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M.K. Kakar, V.C. Mody, Jr, Å. Elfving, L. Meyer, P.G. Söderberg, S. Löfgren; Ascorbate Consumption in Ultraviolet Radiation–B (UVR–B)–Induced Cataract in Albino Rats . Invest. Ophthalmol. Vis. Sci. 2005;46(13):840.
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© ARVO (1962-2015); The Authors (2016-present)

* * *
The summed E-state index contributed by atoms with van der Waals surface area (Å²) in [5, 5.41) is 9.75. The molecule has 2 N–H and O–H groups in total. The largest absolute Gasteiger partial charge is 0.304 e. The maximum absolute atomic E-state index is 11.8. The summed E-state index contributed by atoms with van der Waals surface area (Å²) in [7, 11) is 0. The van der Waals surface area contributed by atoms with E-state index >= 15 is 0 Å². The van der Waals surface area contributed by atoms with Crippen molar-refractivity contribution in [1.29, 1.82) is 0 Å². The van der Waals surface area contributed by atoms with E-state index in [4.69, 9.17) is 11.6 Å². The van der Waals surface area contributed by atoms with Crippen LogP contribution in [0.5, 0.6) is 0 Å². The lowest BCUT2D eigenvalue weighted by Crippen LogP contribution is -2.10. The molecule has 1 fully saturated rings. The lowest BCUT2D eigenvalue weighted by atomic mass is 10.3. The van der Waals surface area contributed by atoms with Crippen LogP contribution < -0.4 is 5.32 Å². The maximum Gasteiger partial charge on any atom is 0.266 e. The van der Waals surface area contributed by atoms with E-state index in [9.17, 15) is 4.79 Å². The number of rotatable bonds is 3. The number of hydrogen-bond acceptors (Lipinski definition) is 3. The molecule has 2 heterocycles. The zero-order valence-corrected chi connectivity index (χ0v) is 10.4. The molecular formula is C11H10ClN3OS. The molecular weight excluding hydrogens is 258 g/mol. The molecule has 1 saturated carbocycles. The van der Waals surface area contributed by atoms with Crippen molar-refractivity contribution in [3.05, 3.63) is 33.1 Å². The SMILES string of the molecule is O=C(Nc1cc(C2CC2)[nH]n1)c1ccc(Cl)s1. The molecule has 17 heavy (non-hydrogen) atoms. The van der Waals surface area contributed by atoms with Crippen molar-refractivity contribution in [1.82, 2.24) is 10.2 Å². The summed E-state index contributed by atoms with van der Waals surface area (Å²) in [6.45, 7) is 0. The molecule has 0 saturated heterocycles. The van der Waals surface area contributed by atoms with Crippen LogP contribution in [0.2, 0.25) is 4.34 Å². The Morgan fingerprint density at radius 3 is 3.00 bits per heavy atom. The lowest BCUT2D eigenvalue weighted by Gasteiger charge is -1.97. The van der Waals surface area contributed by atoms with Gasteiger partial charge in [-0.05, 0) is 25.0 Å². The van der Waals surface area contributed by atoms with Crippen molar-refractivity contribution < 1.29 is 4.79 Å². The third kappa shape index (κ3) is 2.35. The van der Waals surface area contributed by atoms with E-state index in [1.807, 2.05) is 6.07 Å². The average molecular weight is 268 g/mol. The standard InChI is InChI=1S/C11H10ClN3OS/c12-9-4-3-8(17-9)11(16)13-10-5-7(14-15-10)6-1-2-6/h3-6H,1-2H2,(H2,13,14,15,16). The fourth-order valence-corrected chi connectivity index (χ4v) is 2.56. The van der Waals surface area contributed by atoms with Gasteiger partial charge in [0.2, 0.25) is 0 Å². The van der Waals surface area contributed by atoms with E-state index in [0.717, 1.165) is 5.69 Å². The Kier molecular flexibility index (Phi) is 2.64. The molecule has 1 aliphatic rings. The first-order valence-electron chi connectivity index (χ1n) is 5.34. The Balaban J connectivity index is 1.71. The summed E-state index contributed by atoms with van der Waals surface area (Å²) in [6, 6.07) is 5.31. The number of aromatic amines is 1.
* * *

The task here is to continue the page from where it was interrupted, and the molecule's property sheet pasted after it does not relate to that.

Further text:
Purpose: To study the effect of UVR–B eye exposure on lens ascorbate content. Methods: Fifty albino Sprague Dawley rats, ten rats per group, were unilaterally exposed in vivo to 300 nm UVR–B under anesthesia, receiving 0, 0.25, 3.5, 4.3, and 4.9 kJ/m2 over a duration of 15 minutes. Each rat was sacrificed one week after exposure. Intensity of forward light scattering was measured in vitro for each lens. Ascorbate concentration in the processed lens was determined using HPLC with UVR detection. Data were fit to non–linear regression. Results: Rats exposed to UVR–B dose greater than or equal to 3.5 kJ/m2 developed cortical cataracts in anterior subcapsular and equatorial regions. Estimated 95% confidence interval (CI) for mean difference in intensity of forward lens light scattering between exposed and non–exposed lenses was for 0 kJ/m2 –7 ±14, for 0.25 kJ/m2 –23 ±30, for 3.5 kJ/m2 119 ±70, for 4.3 kJ/m2 200 ±78, and for 4.9 kJ/m2 238 ±104 mtEDC. Estimated 95% CI for mean difference of lens ascorbate concentration between exposed and contralateral non–exposed lens was for 0 kJ/m2 –0.004± 0.004, for 0.25 kJ/m2 –0.027± 0.010, for 3.5 kJ/m2 –0.104± 0.013, for 4.3 kJ/m2 –0.103± 0.013, and for 4.9 kJ/m2 –0.111± 0.009 µmol/g wet weight lens. UVR–B exposure decreased the difference of lens ascorbate concentration between exposed and contralateral non–exposed lenses following an exponentially declining model. Total lens ascorbate, C, consumable lens ascorbate, CCo, non–consumable lens ascorbate, CNonCo, lens ascorbate difference between exposed and non–exposed lenses, Cd, rate constant, k, and UVR–B dose, He, fit to the exponential models: 1) C = CNonCo+ CCo e–kHe for exposed lenses 2) C = CNonCo+ CCo for non–exposed lenses 3) Cd = CCo (e–kHe –1). Parameters were estimated to CNonCo=0.04 µmol/g wet weight of lens and CCo=0.11 µmol/g wet weight of lens. For lens ascorbate difference, k=1.16 m2/kJ, τ=1/k=0.86 kJ/m2. 63% of UVR–B–consumable ascorbate has been consumed after only τ=0.86 kJ/m2, indicating that the ascorbate decrease is on the order of 3.5 times more sensitive to detect UVR–B damage in the lens than forward light scattering. Conclusions: In vivo UVR–B exposure of the rat eye decreases lens ascorbate concentration following an exponentially declining model, with a supra–threshold dose having a greater effect than a sub–threshold dose.
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